Politicians running for everything from the presidency to dogcatcher point to education as a crucial issue for America. We know education is the avenue for creating opportunity in life, and every politician worth his weight in campaign promises has a plan for improving the quality of education in our nation and for enhancing access to higher education.

Politicians seem to think the biggest barrier to a college degree is financial aid. Clearly, the politicians who think this have yet to help a child actually apply to an American university. The biggest barrier to higher education isn't money; it's the application process itself.

In short, the only people who can get into college these days are the students with a personal executive secretary (aka "Mom"). You can't complete the process without an Excel spreadsheet, 27 different user names and passwords, an electronic signature PIN, tax returns dating to the American Revolution and a partridge in a pear tree.

Back in the educational Stone Age when I applied for college, I filled out a simple form, got a check from my parents for $25 and asked the secretary at my high school to send the admissions folks a copy of my transcript.

My daughter, a high school senior, has been working on this process for the past several weeks. Time is running out since most of these are due on Jan. 2.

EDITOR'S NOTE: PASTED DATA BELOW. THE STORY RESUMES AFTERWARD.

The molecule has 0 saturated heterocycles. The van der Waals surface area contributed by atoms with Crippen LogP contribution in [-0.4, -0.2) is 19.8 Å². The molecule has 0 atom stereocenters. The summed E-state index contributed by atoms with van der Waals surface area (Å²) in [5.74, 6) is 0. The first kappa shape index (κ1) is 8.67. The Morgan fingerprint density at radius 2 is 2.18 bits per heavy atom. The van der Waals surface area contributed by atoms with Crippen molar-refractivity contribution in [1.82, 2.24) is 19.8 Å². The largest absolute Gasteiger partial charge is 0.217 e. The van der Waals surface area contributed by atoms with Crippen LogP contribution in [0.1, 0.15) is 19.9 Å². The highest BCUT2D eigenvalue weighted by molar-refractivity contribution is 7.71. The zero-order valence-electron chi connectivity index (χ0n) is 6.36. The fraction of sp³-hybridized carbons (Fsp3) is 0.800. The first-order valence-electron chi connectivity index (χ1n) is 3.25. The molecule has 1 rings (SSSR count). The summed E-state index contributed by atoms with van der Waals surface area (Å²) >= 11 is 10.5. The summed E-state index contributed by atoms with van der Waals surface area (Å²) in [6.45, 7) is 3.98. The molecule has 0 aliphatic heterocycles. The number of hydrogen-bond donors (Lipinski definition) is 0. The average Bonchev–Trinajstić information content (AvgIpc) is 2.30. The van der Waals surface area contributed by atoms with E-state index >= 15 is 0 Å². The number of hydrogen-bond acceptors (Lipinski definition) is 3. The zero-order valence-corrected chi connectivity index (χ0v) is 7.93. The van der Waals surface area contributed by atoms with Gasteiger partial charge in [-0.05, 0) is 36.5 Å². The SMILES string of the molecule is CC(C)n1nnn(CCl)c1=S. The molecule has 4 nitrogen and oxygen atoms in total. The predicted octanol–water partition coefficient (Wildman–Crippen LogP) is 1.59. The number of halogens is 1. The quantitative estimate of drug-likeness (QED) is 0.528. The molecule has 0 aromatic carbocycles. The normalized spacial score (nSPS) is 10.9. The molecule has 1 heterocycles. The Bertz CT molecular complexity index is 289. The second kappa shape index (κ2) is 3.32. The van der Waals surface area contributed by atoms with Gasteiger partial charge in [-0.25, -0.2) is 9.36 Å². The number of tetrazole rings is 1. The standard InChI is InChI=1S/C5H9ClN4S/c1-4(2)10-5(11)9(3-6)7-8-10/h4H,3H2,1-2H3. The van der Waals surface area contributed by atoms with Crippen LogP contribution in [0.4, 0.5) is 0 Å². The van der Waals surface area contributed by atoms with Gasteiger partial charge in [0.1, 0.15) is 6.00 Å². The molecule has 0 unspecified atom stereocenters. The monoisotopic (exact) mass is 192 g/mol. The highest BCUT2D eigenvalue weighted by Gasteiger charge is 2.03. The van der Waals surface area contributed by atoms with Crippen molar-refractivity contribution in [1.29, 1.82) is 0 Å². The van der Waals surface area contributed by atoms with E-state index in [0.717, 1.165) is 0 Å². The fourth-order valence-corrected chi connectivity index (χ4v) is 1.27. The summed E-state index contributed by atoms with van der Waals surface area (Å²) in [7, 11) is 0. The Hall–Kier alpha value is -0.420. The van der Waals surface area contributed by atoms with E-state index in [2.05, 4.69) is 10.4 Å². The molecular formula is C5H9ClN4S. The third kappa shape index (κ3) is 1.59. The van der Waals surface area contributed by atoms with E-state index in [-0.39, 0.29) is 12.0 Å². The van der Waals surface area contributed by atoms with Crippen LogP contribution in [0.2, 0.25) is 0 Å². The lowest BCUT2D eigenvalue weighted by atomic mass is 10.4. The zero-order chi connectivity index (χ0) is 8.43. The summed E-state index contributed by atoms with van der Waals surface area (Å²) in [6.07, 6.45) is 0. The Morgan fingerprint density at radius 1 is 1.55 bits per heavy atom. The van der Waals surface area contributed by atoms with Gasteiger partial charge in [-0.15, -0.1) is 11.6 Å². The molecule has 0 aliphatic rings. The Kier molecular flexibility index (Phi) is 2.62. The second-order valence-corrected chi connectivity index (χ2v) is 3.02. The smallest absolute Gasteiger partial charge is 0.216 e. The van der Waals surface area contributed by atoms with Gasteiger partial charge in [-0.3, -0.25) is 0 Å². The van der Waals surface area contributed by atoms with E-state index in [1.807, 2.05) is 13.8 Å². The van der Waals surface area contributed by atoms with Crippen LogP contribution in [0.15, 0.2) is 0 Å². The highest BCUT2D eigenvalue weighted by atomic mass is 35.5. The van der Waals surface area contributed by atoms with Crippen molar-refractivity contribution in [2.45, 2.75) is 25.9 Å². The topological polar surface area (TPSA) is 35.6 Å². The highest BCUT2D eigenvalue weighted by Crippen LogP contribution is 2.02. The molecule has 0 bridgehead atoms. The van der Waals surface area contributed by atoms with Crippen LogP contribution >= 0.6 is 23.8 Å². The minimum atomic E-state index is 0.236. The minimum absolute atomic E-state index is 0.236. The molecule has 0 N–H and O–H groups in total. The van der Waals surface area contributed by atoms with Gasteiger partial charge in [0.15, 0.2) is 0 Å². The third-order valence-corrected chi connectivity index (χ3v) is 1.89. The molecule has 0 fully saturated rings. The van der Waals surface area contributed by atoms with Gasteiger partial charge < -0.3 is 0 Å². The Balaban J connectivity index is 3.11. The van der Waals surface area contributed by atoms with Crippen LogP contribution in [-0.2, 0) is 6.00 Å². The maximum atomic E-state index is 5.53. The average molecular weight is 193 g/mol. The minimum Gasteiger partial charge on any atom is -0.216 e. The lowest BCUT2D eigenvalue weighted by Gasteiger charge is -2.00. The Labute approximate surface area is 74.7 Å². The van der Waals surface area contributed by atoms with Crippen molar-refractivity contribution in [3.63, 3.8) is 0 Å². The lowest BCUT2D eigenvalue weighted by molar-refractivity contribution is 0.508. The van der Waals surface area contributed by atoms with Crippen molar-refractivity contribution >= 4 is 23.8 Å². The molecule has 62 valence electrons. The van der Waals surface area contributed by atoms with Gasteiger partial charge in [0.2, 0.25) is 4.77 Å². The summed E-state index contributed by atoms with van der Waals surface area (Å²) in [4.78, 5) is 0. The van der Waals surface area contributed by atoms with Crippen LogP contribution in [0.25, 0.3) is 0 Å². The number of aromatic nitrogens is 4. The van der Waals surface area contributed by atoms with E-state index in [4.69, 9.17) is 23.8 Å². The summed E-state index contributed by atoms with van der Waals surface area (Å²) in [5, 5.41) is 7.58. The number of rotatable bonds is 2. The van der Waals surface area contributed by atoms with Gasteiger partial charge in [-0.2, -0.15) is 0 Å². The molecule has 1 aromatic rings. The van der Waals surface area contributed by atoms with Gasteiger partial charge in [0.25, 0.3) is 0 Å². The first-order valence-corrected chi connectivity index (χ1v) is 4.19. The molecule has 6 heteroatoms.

Between now and then, she has to file regular applications as well as supplemental application forms, have SAT and ACT scores sent to the schools on her list, and for good measure, round up recommendation letters from several teachers, our pediatrician, the UPS deliveryman and the guy running for dogcatcher.

Oh, and if she has any hope of getting into one of these schools, she has only about a month to cure a disease. And not just any disease. To do her any good in the competitive world of college admissions, it would need to be a really good disease.

Perhaps the most time-consuming aspect of the college application process - not to mention the part that makes access to college much more doubtful than simply paying for it - is the completion of roughly 87 essay questions.

You want to know why college remains a distant dream for many of America's young people? Because they are ill-equipped to write a 250-word response to prompts such as "If you were a midcentury jazz song, what song would you be and why?"

Actually, having read a couple dozen of my daughter's college essays, I'm certain our politicians are missing out on a treasure trove of ready answers to the pressing issues of our day. This is because at least twelve universities want high school seniors to answer the question, "What is the most pressing issue of our day and how would you solve it?"

Unfortunately, most college applicants are unwilling to answer this question honestly because for them, the most pressing issue of the day is coming up with an answer to the question about a pressing issue of the day - and not just any answer, but one that will cure a really good disease.

I appreciate the concern that politicians have for those of us whose children face the daunting task of gaining entry into an institution of higher learning, but having read the education platforms of both major parties, I think they're missing the point. They can offer all the financial aid in the world, but until one of them comes up with a compelling reason to be "Take the A Train" over "Java Jive," I'm thinking America's higher-education dilemma will continue.

Then again, as answers go, improving access to financial aid is close enough for jazz.

Published Wednesday, October 22, 2008 in The Washington Times
Reprinted with permission